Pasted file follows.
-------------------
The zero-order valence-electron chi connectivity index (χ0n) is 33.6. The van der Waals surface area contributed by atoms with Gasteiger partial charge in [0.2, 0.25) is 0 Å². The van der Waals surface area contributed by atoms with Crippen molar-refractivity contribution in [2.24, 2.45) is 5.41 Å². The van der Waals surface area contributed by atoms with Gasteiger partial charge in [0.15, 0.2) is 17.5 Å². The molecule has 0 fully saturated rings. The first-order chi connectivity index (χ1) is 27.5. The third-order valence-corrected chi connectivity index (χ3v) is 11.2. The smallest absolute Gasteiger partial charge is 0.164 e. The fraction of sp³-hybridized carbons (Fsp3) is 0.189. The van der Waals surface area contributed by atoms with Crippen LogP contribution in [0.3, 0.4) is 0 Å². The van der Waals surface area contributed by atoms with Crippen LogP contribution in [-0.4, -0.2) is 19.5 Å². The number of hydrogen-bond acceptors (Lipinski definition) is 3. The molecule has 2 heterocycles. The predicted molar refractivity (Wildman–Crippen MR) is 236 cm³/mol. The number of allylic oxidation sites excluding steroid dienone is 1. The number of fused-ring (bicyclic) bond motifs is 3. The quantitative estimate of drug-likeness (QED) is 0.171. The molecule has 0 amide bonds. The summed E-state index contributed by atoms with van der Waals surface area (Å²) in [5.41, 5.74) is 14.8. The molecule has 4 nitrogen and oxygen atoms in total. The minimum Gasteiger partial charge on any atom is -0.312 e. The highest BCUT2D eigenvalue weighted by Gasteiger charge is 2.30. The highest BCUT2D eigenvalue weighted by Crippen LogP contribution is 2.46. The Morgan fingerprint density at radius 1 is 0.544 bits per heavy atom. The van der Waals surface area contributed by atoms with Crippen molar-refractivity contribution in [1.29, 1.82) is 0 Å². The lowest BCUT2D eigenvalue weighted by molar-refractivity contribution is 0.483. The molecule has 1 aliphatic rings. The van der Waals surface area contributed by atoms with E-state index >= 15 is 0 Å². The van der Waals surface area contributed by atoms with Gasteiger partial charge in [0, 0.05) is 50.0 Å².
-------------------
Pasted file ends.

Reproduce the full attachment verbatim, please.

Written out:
The zero-order valence-electron chi connectivity index (χ0n) is 33.6. The van der Waals surface area contributed by atoms with Gasteiger partial charge in [0.2, 0.25) is 0 Å². The van der Waals surface area contributed by atoms with Crippen molar-refractivity contribution in [2.24, 2.45) is 5.41 Å². The van der Waals surface area contributed by atoms with Gasteiger partial charge in [0.15, 0.2) is 17.5 Å². The molecule has 0 fully saturated rings. The first-order chi connectivity index (χ1) is 27.5. The third-order valence-corrected chi connectivity index (χ3v) is 11.2. The smallest absolute Gasteiger partial charge is 0.164 e. The fraction of sp³-hybridized carbons (Fsp3) is 0.189. The van der Waals surface area contributed by atoms with Crippen LogP contribution in [0.3, 0.4) is 0 Å². The van der Waals surface area contributed by atoms with Crippen LogP contribution in [-0.4, -0.2) is 19.5 Å². The number of hydrogen-bond acceptors (Lipinski definition) is 3. The molecule has 2 heterocycles. The predicted molar refractivity (Wildman–Crippen MR) is 236 cm³/mol. The number of allylic oxidation sites excluding steroid dienone is 1. The number of fused-ring (bicyclic) bond motifs is 3. The quantitative estimate of drug-likeness (QED) is 0.171. The molecule has 0 amide bonds. The summed E-state index contributed by atoms with van der Waals surface area (Å²) in [5.41, 5.74) is 14.8. The molecule has 4 nitrogen and oxygen atoms in total. The minimum Gasteiger partial charge on any atom is -0.312 e. The highest BCUT2D eigenvalue weighted by Gasteiger charge is 2.30. The highest BCUT2D eigenvalue weighted by Crippen LogP contribution is 2.46. The Morgan fingerprint density at radius 1 is 0.544 bits per heavy atom. The van der Waals surface area contributed by atoms with Crippen molar-refractivity contribution in [1.29, 1.82) is 0 Å². The lowest BCUT2D eigenvalue weighted by molar-refractivity contribution is 0.483. The molecule has 1 aliphatic rings. The van der Waals surface area contributed by atoms with E-state index >= 15 is 0 Å². The van der Waals surface area contributed by atoms with Gasteiger partial charge in [0, 0.05) is 50.0 Å².